Constantly, I am reminded why this blog is named “Too Busy to Fundraise.” Because you are. And you shouldn’t be.
A lot of the reason is—I hate to say it—self-inflicted. Instead of sitting with your boss (be that the ED, the Board Chair, the Development Director—whoever) and hammering out realistic priorities and spend your time meeting the goals you both set, you go with the flow, doing whatever is asked of you or that which comes up in front of your face.
Instead of writing (yes—pen to paper, hand to keyboard—words in black and white!) out your plan and gaining clarity on what you will be doing (and what you won’t), you concentrate on what has now become urgent (the grant deadline, the gala is imminent—oh shoot! We forgot to send out the direct mail) and ignore the important.
Stop it. Stop it right now. Learn to say no. No, I cannot call the plumber, fix the window, be our representative to some meeting that will not do anything to help identify, cultivate or steward possible and real donors. My focus must stay on those activities that will raise funds for our organization. Today, tomorrow, and in the future.
So, no. You as the professional responsible for fundraising should not be entering data in the database. There should be database entry staff to perform that role. And if there is not, it is your job to show your boss why that lack is costing your organization money.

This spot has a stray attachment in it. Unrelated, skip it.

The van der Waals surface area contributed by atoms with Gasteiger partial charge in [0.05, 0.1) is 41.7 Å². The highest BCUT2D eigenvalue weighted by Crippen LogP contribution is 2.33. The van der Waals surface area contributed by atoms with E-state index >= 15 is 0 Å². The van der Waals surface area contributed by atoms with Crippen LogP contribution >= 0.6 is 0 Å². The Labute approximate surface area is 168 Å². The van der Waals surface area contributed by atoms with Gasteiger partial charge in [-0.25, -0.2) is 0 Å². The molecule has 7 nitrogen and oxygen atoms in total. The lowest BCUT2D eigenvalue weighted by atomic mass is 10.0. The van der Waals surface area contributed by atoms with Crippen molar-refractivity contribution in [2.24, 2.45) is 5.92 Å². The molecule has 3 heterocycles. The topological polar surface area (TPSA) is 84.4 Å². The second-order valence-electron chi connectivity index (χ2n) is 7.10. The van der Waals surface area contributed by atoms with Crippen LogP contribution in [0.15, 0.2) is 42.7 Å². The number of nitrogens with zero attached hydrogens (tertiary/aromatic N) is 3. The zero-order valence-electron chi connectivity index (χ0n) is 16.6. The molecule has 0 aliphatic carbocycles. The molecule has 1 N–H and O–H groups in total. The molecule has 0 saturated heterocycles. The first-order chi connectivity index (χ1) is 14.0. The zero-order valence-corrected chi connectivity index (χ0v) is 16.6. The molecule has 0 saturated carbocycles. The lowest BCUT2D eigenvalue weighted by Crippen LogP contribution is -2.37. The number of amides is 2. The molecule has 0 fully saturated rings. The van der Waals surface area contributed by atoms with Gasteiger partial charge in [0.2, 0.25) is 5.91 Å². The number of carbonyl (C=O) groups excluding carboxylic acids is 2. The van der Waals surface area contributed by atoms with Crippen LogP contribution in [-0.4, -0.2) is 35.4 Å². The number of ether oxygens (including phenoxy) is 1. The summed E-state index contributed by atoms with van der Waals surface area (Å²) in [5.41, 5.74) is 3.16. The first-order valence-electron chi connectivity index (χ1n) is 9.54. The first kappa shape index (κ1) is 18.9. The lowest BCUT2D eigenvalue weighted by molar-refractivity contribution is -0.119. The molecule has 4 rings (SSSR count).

Start with a development calendar.It needn’t be fancy. A chart with a box for each month will suffice.
Into each month put the things that you should be doing to raise funds for your organization. For example, “Write the direct mail appeal.” And “Send out direct mail.” Put in how many meetings you will be having with prospective major gift donors each month. How many to say thank you to existing major gift donors. How many one on one meetings with board members will you have each month? Put those in. What grants do you need to write, track, report on? What events must be planned—when do those invitations need to go out? Everything. Everything that you must do to bring in funds.
Take that calendar to your boss, your development committee chair, review it with staff. Next to each item, put a name. That is the person who is primarily responsible for getting this done. Your name should not be the only one on the calendar, though do understand that if you are development director, your main job is to manage the development efforts.
Notice that word manage. That means that you ensure that it is being done; it doesn’t necessarily mean that you are the one doing it all, though some days it will feel that way.
Once you have your calendar and you know who is doing what, you can begin focusing on getting it all done.
I’m not going to pretend it will be easy. But once you have a plan; once you know when things will occur, you will find that you are no longer too busy to fundraise.
Janet Levine works with nonprofits, helping them to increase their fundraising capacity. Learn how she can help your organization at http://janetlevineconsulting.com or email her directly at firstname.lastname@example.org